f/8 and Be There
Fred Lynch

Delta CCC Camp 1930s

Posted Friday, August 2, 2013, at 12:00 AM

This early photo by G.D. Fronabarger shows the raising of the flag at the Delta Civilian Conservation Corps camp. The facility was used primarily for drainage maintenance in the 1930s.

The Civilian Conservation Corps (CCC) was designed as a work relief program for young men to aid their families in combating the Great Depression. The CCC was established on March 19, 1933, by President Franklin D. Roosevelt. Each camp consisted of about 200 young men serving in six-month increments. Their function was to do outdoor construction work. CCC enrollees worked 40 hours a week and were paid $30 a month, or approximately $1 a day, with the requirement that $25 of that be sent home to family. CCC camps ran with military-like precision. The men lived in camps, wore uniforms, and lived under strict regulations.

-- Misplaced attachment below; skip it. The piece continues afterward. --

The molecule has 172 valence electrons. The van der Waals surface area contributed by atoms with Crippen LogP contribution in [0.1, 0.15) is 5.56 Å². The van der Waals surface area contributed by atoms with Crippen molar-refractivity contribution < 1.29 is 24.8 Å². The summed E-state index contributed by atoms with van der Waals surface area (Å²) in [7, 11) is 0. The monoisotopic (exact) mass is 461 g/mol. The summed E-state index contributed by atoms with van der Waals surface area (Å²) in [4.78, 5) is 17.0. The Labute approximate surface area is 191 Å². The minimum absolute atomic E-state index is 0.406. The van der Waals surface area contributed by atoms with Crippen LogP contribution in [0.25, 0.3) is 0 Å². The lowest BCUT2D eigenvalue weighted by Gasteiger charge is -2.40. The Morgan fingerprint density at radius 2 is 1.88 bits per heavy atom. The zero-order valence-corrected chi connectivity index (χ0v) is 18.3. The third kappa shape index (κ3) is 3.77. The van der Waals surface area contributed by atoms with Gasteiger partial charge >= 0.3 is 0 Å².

The CCC signed an agreement with the Little River Drainage District to rehabilitate ditches and drainage works in southeast Missouri in 1935. Three camps were developed at Delta, Hayti and New Madrid. All camps were exclusively African-American. Work was continuous through 1939, and then sporadic until the last project was completed until 1941.

When war was declared in December 1941, most CCC work shifted onto U.S. military bases to help with construction there. The agency disbanded when Congress voted to cut off funding for the CCC after June 30, 1942. --Southeast Missouri State University archives


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